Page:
Image for A hero’s welcome: how superhero masks are helping children through radiotherapy

A hero’s welcome: how superhero masks are helping children through radiotherapy

Radiotherapy masks can look imposing, especially to young patients. How to transform an intimidating experience into an empowering one? This play specialist got creative

Radiotherapy masks can look imposing, especially to young patients. How to transform an intimidating experience into an empowering one? This play specialist got creative

Keeping still during radiotherapy is crucial. It makes the difference between sending the treatment to exactly the right area or missing the mark. But it’s a skill that doesn’t always come easily to children. The masks that stretch over a patient’s face and shoulders and fasten firmly to a radiotherapy treatment bed can look intimidating to young eyes, says Lobke Marsden, a play specialist in the radiotherapy department at Leeds children’s hospital. So she decided to paint them.

“It’s a lovely feeling to be able to turn objects that can be quite cold and frightening into something personal and meaningful to patients,” she says. After checking that the paints didn’t interfere with the treatment, Marsden began painting, and has already transformed 38 masks.

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“The children can request any design that’s meaningful to them and they’re often quite specific. One girl asked me to paint a mask with the same kind of hair she lost after chemotherapy. Superheroes seem to be very popular, so I get a fair share of Batman, Iron Man and Spiderman requests. By wearing their superhero mask, they take on some personality traits of their superhero and feel empowered.”

Marsden works with a small team including a clinical nurse specialist, a paediatric radiographer and two oncologists. One young boy found the mask-making process particularly upsetting, she explains. “He didn’t want to pick up or even see his plain mask, as it reminded him of the horrible experience. After I painted his mask into Iron Man, he went from not wanting it near him to being excited and wanting to wear it. He ended up having his treatment without the need of a general anaesthetic.”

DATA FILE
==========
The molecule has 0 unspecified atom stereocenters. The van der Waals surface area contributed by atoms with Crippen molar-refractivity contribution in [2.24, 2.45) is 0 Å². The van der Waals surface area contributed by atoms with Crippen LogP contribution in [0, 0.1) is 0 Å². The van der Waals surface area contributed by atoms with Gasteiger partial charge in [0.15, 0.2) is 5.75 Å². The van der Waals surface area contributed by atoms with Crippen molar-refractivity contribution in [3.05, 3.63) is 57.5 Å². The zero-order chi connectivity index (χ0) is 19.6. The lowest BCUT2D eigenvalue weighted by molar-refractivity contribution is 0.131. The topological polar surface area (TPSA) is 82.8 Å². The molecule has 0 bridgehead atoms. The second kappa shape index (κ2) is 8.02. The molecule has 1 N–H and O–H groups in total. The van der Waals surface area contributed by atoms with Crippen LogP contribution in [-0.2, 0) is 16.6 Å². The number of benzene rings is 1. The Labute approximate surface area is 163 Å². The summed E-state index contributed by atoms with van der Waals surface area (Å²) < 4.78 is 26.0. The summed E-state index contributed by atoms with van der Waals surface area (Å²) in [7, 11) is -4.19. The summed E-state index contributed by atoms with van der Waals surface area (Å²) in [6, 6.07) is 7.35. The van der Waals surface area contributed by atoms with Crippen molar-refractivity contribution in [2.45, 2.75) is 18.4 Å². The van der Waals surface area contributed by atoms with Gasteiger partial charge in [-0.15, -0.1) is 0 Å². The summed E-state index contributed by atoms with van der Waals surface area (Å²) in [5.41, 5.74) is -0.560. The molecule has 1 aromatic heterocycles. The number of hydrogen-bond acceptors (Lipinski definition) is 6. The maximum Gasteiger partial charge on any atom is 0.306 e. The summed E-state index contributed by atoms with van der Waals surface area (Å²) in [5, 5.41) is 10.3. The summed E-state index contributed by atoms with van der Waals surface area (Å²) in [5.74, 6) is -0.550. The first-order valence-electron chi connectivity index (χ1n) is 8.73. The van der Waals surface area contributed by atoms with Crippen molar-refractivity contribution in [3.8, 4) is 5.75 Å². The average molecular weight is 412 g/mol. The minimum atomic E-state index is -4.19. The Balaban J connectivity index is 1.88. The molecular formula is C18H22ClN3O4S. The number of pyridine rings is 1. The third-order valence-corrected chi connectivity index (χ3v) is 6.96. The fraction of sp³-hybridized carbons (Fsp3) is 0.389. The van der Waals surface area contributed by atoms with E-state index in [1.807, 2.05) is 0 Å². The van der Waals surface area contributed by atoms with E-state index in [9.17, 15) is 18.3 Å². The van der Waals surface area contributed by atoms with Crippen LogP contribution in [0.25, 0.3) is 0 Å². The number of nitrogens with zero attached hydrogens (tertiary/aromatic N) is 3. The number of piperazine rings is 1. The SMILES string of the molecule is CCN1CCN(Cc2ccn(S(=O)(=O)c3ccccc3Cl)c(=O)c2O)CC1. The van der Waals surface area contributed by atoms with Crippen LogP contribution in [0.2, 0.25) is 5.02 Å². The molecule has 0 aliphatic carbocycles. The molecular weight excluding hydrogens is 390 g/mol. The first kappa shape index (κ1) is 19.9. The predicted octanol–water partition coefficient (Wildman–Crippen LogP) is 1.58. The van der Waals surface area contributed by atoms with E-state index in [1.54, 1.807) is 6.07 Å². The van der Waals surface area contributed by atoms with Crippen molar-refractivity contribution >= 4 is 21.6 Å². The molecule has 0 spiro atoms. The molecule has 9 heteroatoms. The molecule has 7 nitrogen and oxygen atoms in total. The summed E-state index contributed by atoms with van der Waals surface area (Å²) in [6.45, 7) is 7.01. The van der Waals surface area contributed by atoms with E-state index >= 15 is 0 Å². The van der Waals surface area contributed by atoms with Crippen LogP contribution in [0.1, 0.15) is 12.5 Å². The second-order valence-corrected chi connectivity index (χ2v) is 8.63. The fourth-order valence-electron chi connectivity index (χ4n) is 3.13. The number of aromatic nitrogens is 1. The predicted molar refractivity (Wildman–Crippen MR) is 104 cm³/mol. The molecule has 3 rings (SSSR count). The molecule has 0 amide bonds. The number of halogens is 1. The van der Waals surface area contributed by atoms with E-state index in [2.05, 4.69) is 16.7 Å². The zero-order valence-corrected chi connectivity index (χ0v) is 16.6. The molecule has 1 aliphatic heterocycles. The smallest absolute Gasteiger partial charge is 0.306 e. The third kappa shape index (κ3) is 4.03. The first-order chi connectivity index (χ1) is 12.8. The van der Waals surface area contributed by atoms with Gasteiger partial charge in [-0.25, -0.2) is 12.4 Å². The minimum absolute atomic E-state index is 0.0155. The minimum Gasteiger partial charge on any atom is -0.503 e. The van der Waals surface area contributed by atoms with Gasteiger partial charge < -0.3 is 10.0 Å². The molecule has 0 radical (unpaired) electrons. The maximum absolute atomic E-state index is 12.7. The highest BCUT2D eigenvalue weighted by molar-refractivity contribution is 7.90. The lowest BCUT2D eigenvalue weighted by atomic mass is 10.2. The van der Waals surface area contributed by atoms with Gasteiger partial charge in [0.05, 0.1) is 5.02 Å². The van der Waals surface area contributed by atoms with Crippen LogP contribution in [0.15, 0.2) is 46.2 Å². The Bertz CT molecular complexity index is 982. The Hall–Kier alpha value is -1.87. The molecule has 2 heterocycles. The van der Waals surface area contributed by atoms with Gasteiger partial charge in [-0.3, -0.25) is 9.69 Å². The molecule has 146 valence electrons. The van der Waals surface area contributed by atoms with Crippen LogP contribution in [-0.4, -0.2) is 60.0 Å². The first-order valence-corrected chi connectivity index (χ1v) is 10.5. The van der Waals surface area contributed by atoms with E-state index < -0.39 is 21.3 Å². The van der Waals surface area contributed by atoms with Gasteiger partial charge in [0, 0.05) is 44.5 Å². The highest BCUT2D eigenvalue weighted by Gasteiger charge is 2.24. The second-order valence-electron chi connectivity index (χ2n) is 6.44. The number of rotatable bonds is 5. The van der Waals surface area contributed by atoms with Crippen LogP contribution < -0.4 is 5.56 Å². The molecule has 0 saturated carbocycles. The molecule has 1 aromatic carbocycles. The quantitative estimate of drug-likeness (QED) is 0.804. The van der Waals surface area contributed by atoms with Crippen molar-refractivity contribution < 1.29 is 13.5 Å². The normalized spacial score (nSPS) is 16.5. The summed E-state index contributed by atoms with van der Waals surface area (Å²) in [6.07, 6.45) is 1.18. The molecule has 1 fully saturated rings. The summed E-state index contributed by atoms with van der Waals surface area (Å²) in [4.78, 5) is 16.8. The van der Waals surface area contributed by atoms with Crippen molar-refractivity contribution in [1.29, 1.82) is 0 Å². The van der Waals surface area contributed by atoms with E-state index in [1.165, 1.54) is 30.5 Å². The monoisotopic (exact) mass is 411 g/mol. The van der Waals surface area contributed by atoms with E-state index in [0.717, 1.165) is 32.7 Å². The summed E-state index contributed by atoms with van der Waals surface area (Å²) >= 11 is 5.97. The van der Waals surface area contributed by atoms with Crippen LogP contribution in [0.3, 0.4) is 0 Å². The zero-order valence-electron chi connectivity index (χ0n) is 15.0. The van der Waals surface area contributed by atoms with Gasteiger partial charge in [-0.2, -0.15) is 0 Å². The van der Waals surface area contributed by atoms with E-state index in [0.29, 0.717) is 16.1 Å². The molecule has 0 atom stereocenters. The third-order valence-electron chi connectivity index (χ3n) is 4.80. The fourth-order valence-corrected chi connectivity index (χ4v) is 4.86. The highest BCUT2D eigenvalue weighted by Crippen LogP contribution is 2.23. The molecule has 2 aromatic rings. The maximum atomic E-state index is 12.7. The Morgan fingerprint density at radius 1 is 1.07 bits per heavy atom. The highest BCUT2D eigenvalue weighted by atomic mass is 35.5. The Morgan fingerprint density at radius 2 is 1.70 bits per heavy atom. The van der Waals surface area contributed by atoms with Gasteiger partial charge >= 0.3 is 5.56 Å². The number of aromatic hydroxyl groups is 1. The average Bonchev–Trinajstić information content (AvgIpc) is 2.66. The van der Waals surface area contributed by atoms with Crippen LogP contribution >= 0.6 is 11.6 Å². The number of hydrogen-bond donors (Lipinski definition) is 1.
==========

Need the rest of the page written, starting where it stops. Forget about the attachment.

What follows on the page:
“By wearing their superhero mask, they take on some personality traits of their superhero and feel empowered.” Image: Lobke Marsden

Teens and young adults have been interested too. “An 18-year-old asked me to paint a target on his mask where his tumour had been. It was a daily reminder for him of why he was having the treatment. He came back to visit months later and told me he still has his mask proudly on display on a shelf in his room. He says that now, the target is a daily reminder of how far he has come.”

Marsden, who grew up in the Netherlands, had to stay in hospital herself as a young teen. “I was met by a lovely lady who prepared me for surgery and had the amazing ability to ease my worries, by explaining everything that was happening,” she says. “I then knew that was something I wanted to do when I grew up.”

Marsden felt compelled to help children going through radiotherapy after having to stay in a hospital herself as a teenager. Image: Nigel Barker

Since posting pictures of the painted masks online, she has been contacted by staff at radiotherapy centres around the world. She has inspired them, they say, and they plan to begin offering painted masks too. But the biggest compliment Marsden has received?

“When children are so comfortable here, they actually look forward to coming into hospital.”

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